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Search continues for crashed Iranian plane

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The search for a plane which crashed in Iran’s Zagros mountains with 65 people on board will continue on Tuesday.

Aseman Airlines Flight 3704 crashed about an hour into a flight between Tehran and the southern city of Yasuj on Sunday morning.

Iran’s official news agency IRNA has quoted deputy governor of the southwestern Iranian province of Kohkilouye, Boyer Ahmad Jafar Gohargani, as saying that wreckage has been found in a region around Padena in the province of Isfahan.

But a spokesman for Iran’s Civil Aviation Organisation said he “cannot confirm that wreckage of (the plane) was found”.

Emergency and rescue helicopter searches for the plane that crashed in a mountainous area of central Iran, February 19, 2018
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Snow, wind and fog has hampered the search

Due to the difficult terrain, dense fog, heavy snow and high winds, search helicopters were unable to reach the crash site on Sunday.

Rescue workers, including those from the Iranian Red Crescent, were sent in on foot.

By Monday afternoon, more than 100 people were scouring the mountainside for any sign of the plane, with the help of drones and helicopters.

The Iranian Red Crescent said on their Twitter page that weather conditions had “improved”, adding that they also “could not confirm” that any wreckage had been found.

Relatives of passengers who were believed to have been killed in a plane crash react near the town of Semirom, Iran, February 18, 2018
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It is believed the 65 people on the plane were all killed in the crash

The search has now been called off for the night, with officials saying that 60 helicopter sorties had been flown to no avail.

Esmaeil Najjar, head of Iran’s Crisis Management Organisation, told the ISNA news agency: “The exact spot of the plane crash was not found, and given the darkness, heavy snowfall and fog in some regions, the aerial search operation was stopped and will be resumed (on Tuesday).”

The searchers will stay in “safe places in the mountainous area” overnight, he added.

It is thought the 24-year-old ATR-72, a twin-engine turboprop, crashed into the 4,400m-high Mount Dena, some 390 miles south of the Iranian capital, near the remote town of Semirom.

A twin-engined turboprop ATR-72 Aseman Airlines plane, that crashed in central Iran is seen in Dubai, United Arab Emirates, in this undated picture obtained from social media and released February 19, 2018. Pic: David Osborn/Aeroprints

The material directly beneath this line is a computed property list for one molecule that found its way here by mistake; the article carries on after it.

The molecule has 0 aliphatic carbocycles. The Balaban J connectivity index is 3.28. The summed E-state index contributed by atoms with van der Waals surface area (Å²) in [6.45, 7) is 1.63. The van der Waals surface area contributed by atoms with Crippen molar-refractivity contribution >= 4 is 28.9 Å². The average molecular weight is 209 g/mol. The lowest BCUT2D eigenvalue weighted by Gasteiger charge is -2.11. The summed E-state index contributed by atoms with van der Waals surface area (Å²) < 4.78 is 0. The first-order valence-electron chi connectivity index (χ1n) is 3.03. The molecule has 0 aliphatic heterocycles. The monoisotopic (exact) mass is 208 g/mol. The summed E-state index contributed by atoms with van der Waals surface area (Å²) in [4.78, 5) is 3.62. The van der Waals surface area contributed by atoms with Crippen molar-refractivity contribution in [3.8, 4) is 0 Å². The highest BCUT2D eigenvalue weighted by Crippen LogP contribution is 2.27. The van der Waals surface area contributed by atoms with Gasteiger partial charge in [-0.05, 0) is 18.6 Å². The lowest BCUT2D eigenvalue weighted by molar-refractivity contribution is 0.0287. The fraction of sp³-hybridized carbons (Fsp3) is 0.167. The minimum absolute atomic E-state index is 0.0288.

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The plane that crashed, pictured in Dubai on an unknown date. Pic: David Osborn/Aeroprints

According to reports, the height of the site is around 3,500m but the plane’s emergency locator transmitter was reportedly not functioning, meaning finding the wreckage could be especially hard.

Decades of international sanctions have made it difficult for Iran to buy newer aircraft and spare parts for older ones, with planes being involved in a number of accidents in recent years.

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Enough ice melted in Greenland on Tuesday to cover Florida in two inches of water, scientists warn | Climate News

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The amount of ice that melted from Greenland on Tuesday alone would be enough to cover the whole US state of Florida in two inches of water, scientists have warned.

The autonomous Danish territory is suffering significant melting as Arctic temperatures soar.

While the number of gigatons lost is not as extreme as in 2019, a record melt year, the overall area of the ice sheet that is shedding mass is actually larger, according to Polar Portal, which represents Danish Arctic research institutions studying the Greenland ice sheet and sea ice.

Researchers warned of a “massive melting event in Greenland” in a tweet, adding that it “would be enough to cover Florida with two inches of water”.

Temperatures in Greenland reached “worrisome” levels this week, said DG DEFIS, the EU Commission’s directorate-general for defence industry and Space, as temperatures reached 23C (73F) on Wednesday in Constable Pynt, which is 70 degrees north.

The Greenland ice sheet alone contains enough that could raise global sea levels by 7.5 metres, or 23 feet.

There is growing evidence that rainfall is increasing at the expense of snow in Greenland, with complicated implications for ice melt, a branch of Polar Portal tweeted. Rain adds to mass but refreezing in the snow warms the snowpack.